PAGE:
Vonage Analyst Day - Showing a Strong Hand

“I like our poker hand.”

Me too.


That’s the main message Vonage’s CEO Alan Masarek conveyed to our tribe last week at their first-ever analyst event. For a change, this was an analyst-only gathering, and you can’t beat that for listening and learning from each other. Maybe 20 analysts and Vonage’s brain trust going over their roadmap and vision for the road ahead. Some analysts there also took in a bit of the massive AWS re:Invent event that overlapped Vonage, and I have no doubt it was a very different experience. I couldn’t manage to attend both, but in terms of spending quality time with the right people, I’m happy with my choice.

I’ll explain here why I agree with Alan – along with some points of caution to keep it real – but there’s more to explore to understand why Vonage is well-positioned in a very crowded and messy market. Much of our time in Scottsdale was spent getting updates on how their three major pieces fit together – both in terms of the offerings and the entities that came via recent acquisitions.

In a nutshell, that’s Vonage Business Cloud (VBC) for UCaaS, CPaaS – driven by Nexmo, and CCaaS – driven mainly by NewVoiceMedia. There’s more to it, but the main idea is that their portfolio has three distinct pieces, with One Vonage being the roadmap to tie them all together. That ground – and beyond - has been covered very well (and faster than me!) by colleagues Blair Pleasant and Dave Michels, and I would encourage you to check out their reviews here and here.

So, forget about the details for now. Based on last week’s event, I’m seeing two basic things that Vonage has done very well – at least so far – that lead me to like their poker hand as well. Simple things, but they go a long way sustained success – pivot and acquire. Let me explain.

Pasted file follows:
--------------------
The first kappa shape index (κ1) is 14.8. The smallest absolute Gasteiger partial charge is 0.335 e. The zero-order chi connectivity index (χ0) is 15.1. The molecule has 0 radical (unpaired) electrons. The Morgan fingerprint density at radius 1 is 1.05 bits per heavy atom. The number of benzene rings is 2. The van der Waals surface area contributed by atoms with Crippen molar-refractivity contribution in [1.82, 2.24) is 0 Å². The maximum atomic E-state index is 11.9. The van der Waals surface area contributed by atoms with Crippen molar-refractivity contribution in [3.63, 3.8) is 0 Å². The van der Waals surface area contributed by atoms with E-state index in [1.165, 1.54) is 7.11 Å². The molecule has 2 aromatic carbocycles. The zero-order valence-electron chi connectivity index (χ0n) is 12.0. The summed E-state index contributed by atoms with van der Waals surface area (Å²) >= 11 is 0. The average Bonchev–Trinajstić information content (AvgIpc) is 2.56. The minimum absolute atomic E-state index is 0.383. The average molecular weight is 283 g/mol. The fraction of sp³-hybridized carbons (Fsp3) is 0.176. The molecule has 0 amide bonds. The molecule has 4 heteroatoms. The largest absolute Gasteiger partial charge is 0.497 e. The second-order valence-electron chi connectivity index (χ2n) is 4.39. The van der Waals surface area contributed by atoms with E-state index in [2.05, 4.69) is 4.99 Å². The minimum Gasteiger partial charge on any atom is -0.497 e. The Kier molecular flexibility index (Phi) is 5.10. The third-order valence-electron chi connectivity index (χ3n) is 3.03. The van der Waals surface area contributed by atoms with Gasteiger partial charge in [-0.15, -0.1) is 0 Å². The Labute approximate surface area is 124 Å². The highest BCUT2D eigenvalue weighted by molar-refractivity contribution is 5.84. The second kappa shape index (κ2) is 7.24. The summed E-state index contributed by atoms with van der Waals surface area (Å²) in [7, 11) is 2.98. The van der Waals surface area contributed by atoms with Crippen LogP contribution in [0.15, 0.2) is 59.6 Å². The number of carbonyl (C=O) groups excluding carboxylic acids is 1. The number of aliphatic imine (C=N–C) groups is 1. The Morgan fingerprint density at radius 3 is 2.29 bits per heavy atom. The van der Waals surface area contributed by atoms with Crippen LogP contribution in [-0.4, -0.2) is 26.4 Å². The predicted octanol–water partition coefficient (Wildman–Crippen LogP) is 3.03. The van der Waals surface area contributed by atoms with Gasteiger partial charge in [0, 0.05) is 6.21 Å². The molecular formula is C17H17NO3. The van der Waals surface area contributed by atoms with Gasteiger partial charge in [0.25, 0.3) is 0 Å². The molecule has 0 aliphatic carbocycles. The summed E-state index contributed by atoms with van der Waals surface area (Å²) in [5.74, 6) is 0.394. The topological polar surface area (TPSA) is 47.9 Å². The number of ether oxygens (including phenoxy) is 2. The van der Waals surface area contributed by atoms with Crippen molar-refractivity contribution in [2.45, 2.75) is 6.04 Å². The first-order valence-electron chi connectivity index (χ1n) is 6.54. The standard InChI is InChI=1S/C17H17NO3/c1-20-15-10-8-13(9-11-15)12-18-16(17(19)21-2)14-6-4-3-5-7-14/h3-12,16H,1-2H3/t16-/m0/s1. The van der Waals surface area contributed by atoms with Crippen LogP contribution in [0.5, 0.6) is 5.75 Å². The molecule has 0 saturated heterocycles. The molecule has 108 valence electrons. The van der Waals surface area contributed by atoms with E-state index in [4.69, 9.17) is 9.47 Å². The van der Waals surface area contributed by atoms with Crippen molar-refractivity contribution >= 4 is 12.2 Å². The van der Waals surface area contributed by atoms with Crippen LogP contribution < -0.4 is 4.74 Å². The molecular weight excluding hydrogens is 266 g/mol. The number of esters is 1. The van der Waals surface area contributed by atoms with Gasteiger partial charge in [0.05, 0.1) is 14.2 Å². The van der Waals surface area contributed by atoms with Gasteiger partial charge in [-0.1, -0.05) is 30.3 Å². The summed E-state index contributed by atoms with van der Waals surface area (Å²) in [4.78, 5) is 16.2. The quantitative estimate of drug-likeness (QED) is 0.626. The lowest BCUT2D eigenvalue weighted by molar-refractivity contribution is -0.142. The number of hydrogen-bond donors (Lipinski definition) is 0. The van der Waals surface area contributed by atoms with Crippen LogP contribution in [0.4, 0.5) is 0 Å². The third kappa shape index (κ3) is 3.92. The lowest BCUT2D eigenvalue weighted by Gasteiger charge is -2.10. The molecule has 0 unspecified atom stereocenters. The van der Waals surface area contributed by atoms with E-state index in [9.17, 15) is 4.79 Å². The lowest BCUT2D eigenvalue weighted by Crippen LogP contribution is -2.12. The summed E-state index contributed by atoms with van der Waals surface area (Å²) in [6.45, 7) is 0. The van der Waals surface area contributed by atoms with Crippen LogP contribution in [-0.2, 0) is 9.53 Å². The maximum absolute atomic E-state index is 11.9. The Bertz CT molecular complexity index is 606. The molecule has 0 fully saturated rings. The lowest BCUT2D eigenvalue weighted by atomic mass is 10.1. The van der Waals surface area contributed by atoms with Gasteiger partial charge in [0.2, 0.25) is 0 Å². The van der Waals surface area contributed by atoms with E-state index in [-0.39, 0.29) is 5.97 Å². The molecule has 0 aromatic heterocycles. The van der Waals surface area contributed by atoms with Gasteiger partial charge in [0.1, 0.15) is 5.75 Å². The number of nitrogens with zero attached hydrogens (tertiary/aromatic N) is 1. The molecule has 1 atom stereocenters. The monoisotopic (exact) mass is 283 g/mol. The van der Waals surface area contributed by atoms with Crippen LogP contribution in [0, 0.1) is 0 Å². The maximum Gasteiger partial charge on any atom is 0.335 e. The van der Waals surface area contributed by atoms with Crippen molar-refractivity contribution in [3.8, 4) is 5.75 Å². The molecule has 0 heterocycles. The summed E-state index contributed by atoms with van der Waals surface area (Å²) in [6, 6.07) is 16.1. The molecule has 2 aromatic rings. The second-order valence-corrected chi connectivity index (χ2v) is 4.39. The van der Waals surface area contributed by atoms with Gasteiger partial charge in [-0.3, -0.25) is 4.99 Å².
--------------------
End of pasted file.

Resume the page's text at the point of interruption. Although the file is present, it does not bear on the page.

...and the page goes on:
Pivot – from whoo hoo to workflows and CX

Remember those goofy ads when Jeff Citron was running the show? I go back to Vonage’s early days, mainly through the other Jeff – Pulver – one of the company’s co-founders, whose VON conferences were the epicenter of VoIP when it was truly disruptive and dangerous to the status quo. That’s ancient history, and while Vonage didn’t kill off AT&T (it almost did, but that’s for another time), they knew residential VoIP was a race to zero. Their pivot to the business market began in 2013 via acquisition, first with Vocalocity, followed by Telesphere in 2014.

Of course, what’s interesting is how Vonage kept going with residential, and that has served them very well. Most people in our circle gave up home phone service ages ago, but there’s still a big market out there, and by virtue of Vonage’s strong brand, they remain a strong player. One comparable is 8x8, who has a similar early-days pedigree to Vonage, and while they started out in residential, they pivoted entirely to business some time ago. They never had Vonage’s name recognition in VoIP, so that was probably the right move for them.

And then there’s magicJack, perhaps the greatest gadget play in VoIP lore. To this day, I’ve never understood how they’ve managed to survive, and I’m sure Vonage is thankful they don’t have to compete at the end of the market.

Anyone can pivot, but it’s all about timing and execution. Vonage certainly pivoted at the right time for business, as cloud was maturing to the point where OTTs could offer much more than VoIP. First-generation UC was premises-based, and limited the playing field basically to the telco vendors. Cloud gave rise to hosted options, and now those vendors can’t migrate there fast enough. Being cloud-native, OTTs could move faster, and now the race is fully on for anyone with a platform.